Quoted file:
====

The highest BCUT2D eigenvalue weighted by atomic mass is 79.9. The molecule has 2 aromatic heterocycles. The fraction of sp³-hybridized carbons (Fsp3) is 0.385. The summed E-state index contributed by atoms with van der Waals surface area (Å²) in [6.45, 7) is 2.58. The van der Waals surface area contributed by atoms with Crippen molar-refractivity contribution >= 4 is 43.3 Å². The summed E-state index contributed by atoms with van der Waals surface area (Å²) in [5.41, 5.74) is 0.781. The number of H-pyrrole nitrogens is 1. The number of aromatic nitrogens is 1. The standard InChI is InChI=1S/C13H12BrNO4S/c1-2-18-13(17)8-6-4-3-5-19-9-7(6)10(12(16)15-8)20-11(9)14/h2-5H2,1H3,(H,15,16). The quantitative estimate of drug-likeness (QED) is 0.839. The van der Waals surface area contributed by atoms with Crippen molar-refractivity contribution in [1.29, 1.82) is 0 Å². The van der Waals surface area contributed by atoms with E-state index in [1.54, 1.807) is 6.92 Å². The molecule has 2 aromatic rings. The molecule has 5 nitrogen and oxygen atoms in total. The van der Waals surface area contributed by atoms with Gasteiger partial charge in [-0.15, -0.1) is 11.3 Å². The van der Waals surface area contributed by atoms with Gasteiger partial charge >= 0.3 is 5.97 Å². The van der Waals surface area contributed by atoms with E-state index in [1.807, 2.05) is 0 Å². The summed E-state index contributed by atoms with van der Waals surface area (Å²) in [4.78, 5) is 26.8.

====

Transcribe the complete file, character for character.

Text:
The highest BCUT2D eigenvalue weighted by atomic mass is 79.9. The molecule has 2 aromatic heterocycles. The fraction of sp³-hybridized carbons (Fsp3) is 0.385. The summed E-state index contributed by atoms with van der Waals surface area (Å²) in [6.45, 7) is 2.58. The van der Waals surface area contributed by atoms with Crippen molar-refractivity contribution >= 4 is 43.3 Å². The summed E-state index contributed by atoms with van der Waals surface area (Å²) in [5.41, 5.74) is 0.781. The number of H-pyrrole nitrogens is 1. The number of aromatic nitrogens is 1. The standard InChI is InChI=1S/C13H12BrNO4S/c1-2-18-13(17)8-6-4-3-5-19-9-7(6)10(12(16)15-8)20-11(9)14/h2-5H2,1H3,(H,15,16). The quantitative estimate of drug-likeness (QED) is 0.839. The van der Waals surface area contributed by atoms with Crippen molar-refractivity contribution in [1.29, 1.82) is 0 Å². The van der Waals surface area contributed by atoms with E-state index in [1.54, 1.807) is 6.92 Å². The molecule has 2 aromatic rings. The molecule has 5 nitrogen and oxygen atoms in total. The van der Waals surface area contributed by atoms with Gasteiger partial charge in [-0.15, -0.1) is 11.3 Å². The van der Waals surface area contributed by atoms with Gasteiger partial charge >= 0.3 is 5.97 Å². The van der Waals surface area contributed by atoms with E-state index in [1.807, 2.05) is 0 Å². The summed E-state index contributed by atoms with van der Waals surface area (Å²) in [4.78, 5) is 26.8.